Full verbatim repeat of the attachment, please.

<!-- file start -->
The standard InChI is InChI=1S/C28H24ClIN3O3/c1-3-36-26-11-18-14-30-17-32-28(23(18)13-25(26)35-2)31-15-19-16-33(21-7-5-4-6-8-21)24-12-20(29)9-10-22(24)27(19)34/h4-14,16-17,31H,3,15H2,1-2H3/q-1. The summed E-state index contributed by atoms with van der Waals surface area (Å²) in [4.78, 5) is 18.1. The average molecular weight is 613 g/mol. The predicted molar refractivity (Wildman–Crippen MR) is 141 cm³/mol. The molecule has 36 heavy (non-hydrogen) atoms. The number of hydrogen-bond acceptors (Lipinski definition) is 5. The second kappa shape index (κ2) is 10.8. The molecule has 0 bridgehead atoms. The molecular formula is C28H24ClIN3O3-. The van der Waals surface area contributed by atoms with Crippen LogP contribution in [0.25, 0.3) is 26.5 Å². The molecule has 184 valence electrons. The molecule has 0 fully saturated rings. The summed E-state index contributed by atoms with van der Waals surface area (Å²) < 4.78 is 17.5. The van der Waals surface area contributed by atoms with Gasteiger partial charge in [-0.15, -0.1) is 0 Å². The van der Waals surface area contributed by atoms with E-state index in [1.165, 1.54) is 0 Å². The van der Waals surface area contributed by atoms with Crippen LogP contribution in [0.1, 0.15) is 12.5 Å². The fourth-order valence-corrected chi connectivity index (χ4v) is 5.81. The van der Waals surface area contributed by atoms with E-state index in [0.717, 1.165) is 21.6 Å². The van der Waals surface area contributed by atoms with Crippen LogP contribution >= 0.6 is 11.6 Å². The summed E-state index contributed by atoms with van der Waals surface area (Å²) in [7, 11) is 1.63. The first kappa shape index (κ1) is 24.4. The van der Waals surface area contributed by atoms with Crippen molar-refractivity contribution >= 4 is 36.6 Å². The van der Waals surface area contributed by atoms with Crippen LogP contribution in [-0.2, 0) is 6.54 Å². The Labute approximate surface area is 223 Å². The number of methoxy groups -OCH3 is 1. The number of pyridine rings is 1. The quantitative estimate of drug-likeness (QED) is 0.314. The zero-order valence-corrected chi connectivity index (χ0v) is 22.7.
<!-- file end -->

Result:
The standard InChI is InChI=1S/C28H24ClIN3O3/c1-3-36-26-11-18-14-30-17-32-28(23(18)13-25(26)35-2)31-15-19-16-33(21-7-5-4-6-8-21)24-12-20(29)9-10-22(24)27(19)34/h4-14,16-17,31H,3,15H2,1-2H3/q-1. The summed E-state index contributed by atoms with van der Waals surface area (Å²) in [4.78, 5) is 18.1. The average molecular weight is 613 g/mol. The predicted molar refractivity (Wildman–Crippen MR) is 141 cm³/mol. The molecule has 36 heavy (non-hydrogen) atoms. The number of hydrogen-bond acceptors (Lipinski definition) is 5. The second kappa shape index (κ2) is 10.8. The molecule has 0 bridgehead atoms. The molecular formula is C28H24ClIN3O3-. The van der Waals surface area contributed by atoms with Crippen LogP contribution in [0.25, 0.3) is 26.5 Å². The molecule has 184 valence electrons. The molecule has 0 fully saturated rings. The summed E-state index contributed by atoms with van der Waals surface area (Å²) < 4.78 is 17.5. The van der Waals surface area contributed by atoms with Gasteiger partial charge in [-0.15, -0.1) is 0 Å². The van der Waals surface area contributed by atoms with E-state index in [1.165, 1.54) is 0 Å². The van der Waals surface area contributed by atoms with Crippen LogP contribution in [0.1, 0.15) is 12.5 Å². The fourth-order valence-corrected chi connectivity index (χ4v) is 5.81. The van der Waals surface area contributed by atoms with E-state index in [0.717, 1.165) is 21.6 Å². The van der Waals surface area contributed by atoms with Crippen LogP contribution >= 0.6 is 11.6 Å². The summed E-state index contributed by atoms with van der Waals surface area (Å²) in [7, 11) is 1.63. The first kappa shape index (κ1) is 24.4. The van der Waals surface area contributed by atoms with Crippen molar-refractivity contribution >= 4 is 36.6 Å². The van der Waals surface area contributed by atoms with Crippen LogP contribution in [-0.2, 0) is 6.54 Å². The Labute approximate surface area is 223 Å². The number of methoxy groups -OCH3 is 1. The number of pyridine rings is 1. The quantitative estimate of drug-likeness (QED) is 0.314. The zero-order valence-corrected chi connectivity index (χ0v) is 22.7.